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Familiar with Benzene

December 19th, 2012 | Posted by in Opinion - (0 Comments)

We have a webpage summarizing how our bio-succinic acid enables cost-competitive replacement products for a variety of not-so-friendly materials. That’s putting it mildly. One is phthalic anhydride. Another is maleic anhydride (MAN). The widespread commercial use of these, and the related health concerns associated with each may be viewed here.

You may wish to learn more, however, about one sentence in particular in this overview. The sentence is: Petroleum-derived MAN is often made from benzene, a known carcinogen.

If you have any confusion or uncertainty about the harmful human health effects of exposure to benzene, take a minute to scan the Centers for Disease Control and Prevention (CDC) Facts About Benzene presentation. It includes, for example, this information:

  • Long-term health effects of exposure to benzene
  • The major effect of benzene from long-term exposure is on the blood. (Long-term exposure means exposure of a year or more.) Benzene causes harmful effects on the bone marrow and can cause a decrease in red blood cells, leading to anemia. It can also cause excessive bleeding and can affect the immune system, increasing the chance for infection.
  • Animal studies have shown low birth weights, delayed bone formation, and bone marrow damage when pregnant animals breathed benzene.
  • The Department of Health and Human Services (DHHS) has determined that benzene causes cancer in humans. Long-term exposure to high levels of benzene in the air can cause leukemia, cancer of the blood-forming organs.

If you’re like me, don’t you have to wonder why in the world anyone would source benzene at any price!

For obvious reasons, the bio-chemicals industry has focused much of its time and energy answering the question, “Can this be done… is this possible?” More specifically, can chemicals made from renewable feedstocks be produced and can they be brought to commercial scale at competitive prices in sufficient volume without a green premium? But as we and others in the industry are proving this, it has revealed the next challenge to be met if we’re to seize the full opportunity at hand. The challenge? Logistics: The shipping, handling, storing and pre-treating of biomass for use as feedstock in bio-based processes

To this end, the U.S. Department of Energy (DOE) is fostering a biomass feedstock research and development program focused on four primary logistical interests: Harvest and Collection, Preprocessing, Storage and Queuing, and Handling and Transportation. Here at the DOE’s Biomass Program website page you can access a very deft overview of the important factors being studied in each of the four categories.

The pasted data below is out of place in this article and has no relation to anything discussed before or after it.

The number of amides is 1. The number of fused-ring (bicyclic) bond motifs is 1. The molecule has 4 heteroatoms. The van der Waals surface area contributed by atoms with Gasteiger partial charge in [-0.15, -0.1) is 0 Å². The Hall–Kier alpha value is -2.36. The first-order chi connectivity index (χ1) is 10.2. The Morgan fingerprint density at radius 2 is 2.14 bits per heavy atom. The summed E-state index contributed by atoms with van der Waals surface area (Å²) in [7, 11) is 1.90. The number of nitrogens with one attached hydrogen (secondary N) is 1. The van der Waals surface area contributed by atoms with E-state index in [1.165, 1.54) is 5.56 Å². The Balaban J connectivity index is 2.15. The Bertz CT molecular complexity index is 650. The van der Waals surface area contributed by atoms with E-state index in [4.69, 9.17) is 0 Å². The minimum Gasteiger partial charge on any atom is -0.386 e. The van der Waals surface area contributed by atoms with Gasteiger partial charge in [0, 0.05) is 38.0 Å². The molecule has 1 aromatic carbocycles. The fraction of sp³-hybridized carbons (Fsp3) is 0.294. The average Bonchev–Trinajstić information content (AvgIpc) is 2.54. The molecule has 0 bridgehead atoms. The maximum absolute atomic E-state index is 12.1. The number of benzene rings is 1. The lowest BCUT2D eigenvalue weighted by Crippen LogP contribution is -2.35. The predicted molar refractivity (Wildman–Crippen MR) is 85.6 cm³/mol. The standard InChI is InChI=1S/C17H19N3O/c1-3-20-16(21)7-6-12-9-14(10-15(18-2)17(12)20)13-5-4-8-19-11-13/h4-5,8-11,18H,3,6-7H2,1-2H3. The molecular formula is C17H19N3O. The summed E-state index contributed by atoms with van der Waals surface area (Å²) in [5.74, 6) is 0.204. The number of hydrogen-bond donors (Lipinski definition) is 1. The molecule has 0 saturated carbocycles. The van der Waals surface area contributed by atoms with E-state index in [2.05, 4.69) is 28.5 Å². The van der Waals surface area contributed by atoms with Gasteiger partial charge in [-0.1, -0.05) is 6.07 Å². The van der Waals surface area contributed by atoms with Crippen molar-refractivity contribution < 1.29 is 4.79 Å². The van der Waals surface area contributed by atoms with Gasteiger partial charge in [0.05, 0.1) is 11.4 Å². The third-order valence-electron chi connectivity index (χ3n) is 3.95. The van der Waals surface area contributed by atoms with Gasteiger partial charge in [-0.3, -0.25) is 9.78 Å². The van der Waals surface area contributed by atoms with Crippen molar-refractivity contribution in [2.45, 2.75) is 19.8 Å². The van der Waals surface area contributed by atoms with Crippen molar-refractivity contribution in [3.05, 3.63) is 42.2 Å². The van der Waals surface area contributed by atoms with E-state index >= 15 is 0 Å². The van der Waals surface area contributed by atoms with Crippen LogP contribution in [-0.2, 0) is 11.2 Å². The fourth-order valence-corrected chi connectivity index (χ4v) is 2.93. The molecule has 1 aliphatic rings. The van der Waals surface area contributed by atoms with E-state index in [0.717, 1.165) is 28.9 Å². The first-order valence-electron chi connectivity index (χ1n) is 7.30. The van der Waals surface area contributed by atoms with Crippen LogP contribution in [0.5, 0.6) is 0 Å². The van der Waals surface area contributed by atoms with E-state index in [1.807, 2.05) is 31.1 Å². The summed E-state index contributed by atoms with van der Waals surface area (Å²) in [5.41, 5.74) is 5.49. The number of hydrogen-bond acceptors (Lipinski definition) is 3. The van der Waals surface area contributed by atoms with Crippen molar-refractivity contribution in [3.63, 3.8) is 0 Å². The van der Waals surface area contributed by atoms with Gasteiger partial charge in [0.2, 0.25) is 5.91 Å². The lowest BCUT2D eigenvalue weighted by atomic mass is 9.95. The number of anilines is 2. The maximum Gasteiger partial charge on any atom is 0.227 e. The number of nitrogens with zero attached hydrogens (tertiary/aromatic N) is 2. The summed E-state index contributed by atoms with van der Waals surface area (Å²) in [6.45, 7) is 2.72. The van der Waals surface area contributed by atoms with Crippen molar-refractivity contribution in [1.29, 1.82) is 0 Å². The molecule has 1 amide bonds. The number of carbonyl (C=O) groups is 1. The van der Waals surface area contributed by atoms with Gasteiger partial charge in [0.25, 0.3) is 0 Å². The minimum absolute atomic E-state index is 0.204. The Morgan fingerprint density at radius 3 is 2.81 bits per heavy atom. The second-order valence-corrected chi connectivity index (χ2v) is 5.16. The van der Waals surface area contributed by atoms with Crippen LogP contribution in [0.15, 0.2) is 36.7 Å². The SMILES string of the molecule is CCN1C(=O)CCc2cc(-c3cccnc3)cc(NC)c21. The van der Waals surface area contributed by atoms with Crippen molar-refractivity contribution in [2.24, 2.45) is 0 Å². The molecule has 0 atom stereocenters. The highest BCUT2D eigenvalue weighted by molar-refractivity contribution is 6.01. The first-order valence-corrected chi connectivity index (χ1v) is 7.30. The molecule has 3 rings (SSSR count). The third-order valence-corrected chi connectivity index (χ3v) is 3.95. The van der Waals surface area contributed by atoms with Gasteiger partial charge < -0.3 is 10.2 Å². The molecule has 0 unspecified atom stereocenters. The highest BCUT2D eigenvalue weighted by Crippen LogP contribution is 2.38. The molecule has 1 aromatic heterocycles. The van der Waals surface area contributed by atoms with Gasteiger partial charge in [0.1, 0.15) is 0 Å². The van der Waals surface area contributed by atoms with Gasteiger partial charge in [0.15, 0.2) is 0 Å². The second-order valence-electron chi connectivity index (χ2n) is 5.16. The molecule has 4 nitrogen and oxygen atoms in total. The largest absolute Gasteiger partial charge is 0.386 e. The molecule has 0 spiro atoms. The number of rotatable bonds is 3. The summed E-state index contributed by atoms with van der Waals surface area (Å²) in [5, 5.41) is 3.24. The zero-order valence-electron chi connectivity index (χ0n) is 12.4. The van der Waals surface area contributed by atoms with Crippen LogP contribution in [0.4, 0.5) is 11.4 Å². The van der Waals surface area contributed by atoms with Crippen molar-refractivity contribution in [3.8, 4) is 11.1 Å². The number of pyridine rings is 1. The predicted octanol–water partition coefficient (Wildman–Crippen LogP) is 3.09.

The DOE’s R&D on this topic is extremely useful and will, ultimately, if the study can be sufficiently funded, help to lower cellulosic biomass costs. That, of course, means that already cost-competitive bio-chemical alternatives to petroleum-based chemicals can achieve even better economies which will speed market adoption and grow market share.

At the Green Chemicals Blog, writer Doris de Guzman took the occasion of our recent joint news release with Piedmont Chemical and DuPont Tate & Lyle (DTL) to do what she so often does so well: add interpretive value and provide additional global market information.  About our collaboration with Piedmont and DTL, for example, she writes: This is an interesting non-exclusive deal that could guarantee more interest and development in the applications of 100% bio-based polyester polyols. She then references a recent study by Markets and Markets showing that …the global 1,3-propanediol market will grow from an estimated $157m in 2012 to $560m in 2019 with a compound annual growth rate of 19.9% during the period of 2012 to 2019.

There’s more. Noting that Dupont Tate & Lyle is the only bulk producer of 1,3-PDO, she nevertheless provides a quick overview of others in, or possibly about to enter, this segment.

Her post, titled “Polyols from bio-PDO and succinic acid,” is here.

On November 19th, 2012, Jim Lane, the editor and publisher of Biofuels Digest published his five minute guide to Myriant. It actually takes only about five minutes to read, and it is time well spent for anyone seeking a quick, succinct, and comprehensive snapshot of Myriant.

If you have time, check out the full text of Myriant: Biofuels Digest’s 5-Minute Guide. If you don’t have the time now, here at least is the Guide’s assessment of Myriant’s competitive advantages:

Competitive Edge(s):

  • First commercial plant fully funded and on track for a planned commercial start in Q1’13
  • Commercialized product
  • Validated proprietary technology with low carbon footprint
  • Demonstrated ability to successfully scale and commercialize the technology platform
  • Low-cost producer of sustainable and profitable unit level economics
  • Feedstock flexible
  • Strategic relationships established with leaders in the fields of chemicals, process technology, and engineering
  • Experienced team with a demonstrated track record of building commercial scale plants and executing against business plans to build value for shareholders.